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Rotary swaging is an incremental metalworking process for reducing the cross-sectional area or otherwise changing the shape of bars, tubes, or wires by repeated radial blows with two or more dies. This article discusses the applicability of swaging and metal flow during swaging. It describes the types of rotary swaging machines, auxiliary tools, and swaging dies used for rotary swaging and the procedure for determining the side clearance in swaging dies. The article presents an overview of automated swaging machines and tube swaging, with and without a mandrel. It analyzes the effect of reduction, feed rate, die taper angle, surface contaminants, lubrication, and material response on swaging operation. The article discusses the applications for which swaging is the best method for producing a given shape, and compares swaging with alternative processes. It concludes with a discussion on special applications of swagging.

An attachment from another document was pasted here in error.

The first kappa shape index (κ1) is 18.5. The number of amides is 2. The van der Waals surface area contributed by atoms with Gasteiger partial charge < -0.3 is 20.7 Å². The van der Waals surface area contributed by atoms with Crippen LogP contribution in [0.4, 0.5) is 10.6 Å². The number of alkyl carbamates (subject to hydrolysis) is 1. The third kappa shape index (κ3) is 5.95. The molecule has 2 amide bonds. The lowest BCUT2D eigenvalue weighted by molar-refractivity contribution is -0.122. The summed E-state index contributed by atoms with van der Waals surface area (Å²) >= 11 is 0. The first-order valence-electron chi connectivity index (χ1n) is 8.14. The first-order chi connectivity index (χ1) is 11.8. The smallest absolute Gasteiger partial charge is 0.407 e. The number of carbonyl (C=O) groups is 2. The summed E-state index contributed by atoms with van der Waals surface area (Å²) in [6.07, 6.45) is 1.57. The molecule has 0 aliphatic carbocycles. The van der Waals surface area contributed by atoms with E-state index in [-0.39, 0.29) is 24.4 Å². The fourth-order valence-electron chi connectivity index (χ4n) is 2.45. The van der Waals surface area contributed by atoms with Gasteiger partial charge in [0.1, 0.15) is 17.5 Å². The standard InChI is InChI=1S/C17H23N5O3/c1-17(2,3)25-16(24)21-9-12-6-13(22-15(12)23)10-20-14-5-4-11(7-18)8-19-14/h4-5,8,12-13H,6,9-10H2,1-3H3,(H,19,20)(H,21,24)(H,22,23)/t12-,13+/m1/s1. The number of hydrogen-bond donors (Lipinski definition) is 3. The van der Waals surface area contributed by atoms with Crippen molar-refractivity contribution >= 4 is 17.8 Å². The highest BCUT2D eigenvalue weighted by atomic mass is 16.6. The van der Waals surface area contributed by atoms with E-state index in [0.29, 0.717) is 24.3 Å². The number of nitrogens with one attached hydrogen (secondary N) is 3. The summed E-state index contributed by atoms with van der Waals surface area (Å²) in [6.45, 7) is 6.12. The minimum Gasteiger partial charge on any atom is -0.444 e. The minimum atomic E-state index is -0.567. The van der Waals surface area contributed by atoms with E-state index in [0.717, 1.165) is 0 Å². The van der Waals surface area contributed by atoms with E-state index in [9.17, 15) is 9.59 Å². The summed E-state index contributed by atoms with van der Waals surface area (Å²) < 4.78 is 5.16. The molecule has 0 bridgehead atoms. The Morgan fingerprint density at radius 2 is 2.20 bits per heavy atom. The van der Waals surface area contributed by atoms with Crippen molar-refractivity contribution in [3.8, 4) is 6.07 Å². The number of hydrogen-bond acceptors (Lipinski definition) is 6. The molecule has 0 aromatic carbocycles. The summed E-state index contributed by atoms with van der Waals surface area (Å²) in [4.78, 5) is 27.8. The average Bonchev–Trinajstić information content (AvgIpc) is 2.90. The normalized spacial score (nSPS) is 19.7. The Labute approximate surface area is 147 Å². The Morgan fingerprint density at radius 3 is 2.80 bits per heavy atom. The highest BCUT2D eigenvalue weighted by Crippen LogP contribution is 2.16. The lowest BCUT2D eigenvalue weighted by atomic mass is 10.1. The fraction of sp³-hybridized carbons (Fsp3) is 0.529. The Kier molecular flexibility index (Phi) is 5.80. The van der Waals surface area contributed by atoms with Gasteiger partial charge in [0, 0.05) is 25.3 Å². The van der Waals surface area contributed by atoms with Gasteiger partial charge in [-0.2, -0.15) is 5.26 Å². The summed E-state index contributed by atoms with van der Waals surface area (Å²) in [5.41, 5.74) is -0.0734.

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Brian Fluth, Donald Hack, Albert L. Hoffmanner, Richard Kell, Walter Perun, Rotary Swaging of Bars and Tubes, Metalworking: Bulk Forming, Vol 14A, ASM Handbook, Edited By S.L. Semiatin, ASM International, 2005, p 156–171,

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